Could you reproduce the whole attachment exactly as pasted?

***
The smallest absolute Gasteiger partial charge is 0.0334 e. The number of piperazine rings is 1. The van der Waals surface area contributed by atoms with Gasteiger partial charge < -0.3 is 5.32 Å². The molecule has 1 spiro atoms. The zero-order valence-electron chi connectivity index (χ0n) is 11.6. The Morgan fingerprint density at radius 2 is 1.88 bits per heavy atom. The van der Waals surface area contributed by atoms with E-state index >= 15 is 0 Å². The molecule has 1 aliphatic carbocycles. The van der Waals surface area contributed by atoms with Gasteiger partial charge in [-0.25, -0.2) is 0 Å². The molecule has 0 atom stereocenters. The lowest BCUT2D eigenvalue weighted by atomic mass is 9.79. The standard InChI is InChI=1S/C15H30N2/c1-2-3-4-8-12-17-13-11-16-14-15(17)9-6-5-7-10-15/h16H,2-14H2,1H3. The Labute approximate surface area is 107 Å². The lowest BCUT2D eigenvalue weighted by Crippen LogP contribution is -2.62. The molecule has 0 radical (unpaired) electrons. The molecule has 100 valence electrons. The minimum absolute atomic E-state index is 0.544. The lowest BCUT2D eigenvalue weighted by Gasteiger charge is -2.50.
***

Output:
The smallest absolute Gasteiger partial charge is 0.0334 e. The number of piperazine rings is 1. The van der Waals surface area contributed by atoms with Gasteiger partial charge < -0.3 is 5.32 Å². The molecule has 1 spiro atoms. The zero-order valence-electron chi connectivity index (χ0n) is 11.6. The Morgan fingerprint density at radius 2 is 1.88 bits per heavy atom. The van der Waals surface area contributed by atoms with E-state index >= 15 is 0 Å². The molecule has 1 aliphatic carbocycles. The van der Waals surface area contributed by atoms with Gasteiger partial charge in [-0.25, -0.2) is 0 Å². The molecule has 0 atom stereocenters. The lowest BCUT2D eigenvalue weighted by atomic mass is 9.79. The standard InChI is InChI=1S/C15H30N2/c1-2-3-4-8-12-17-13-11-16-14-15(17)9-6-5-7-10-15/h16H,2-14H2,1H3. The Labute approximate surface area is 107 Å². The lowest BCUT2D eigenvalue weighted by Crippen LogP contribution is -2.62. The molecule has 0 radical (unpaired) electrons. The molecule has 100 valence electrons. The minimum absolute atomic E-state index is 0.544. The lowest BCUT2D eigenvalue weighted by Gasteiger charge is -2.50.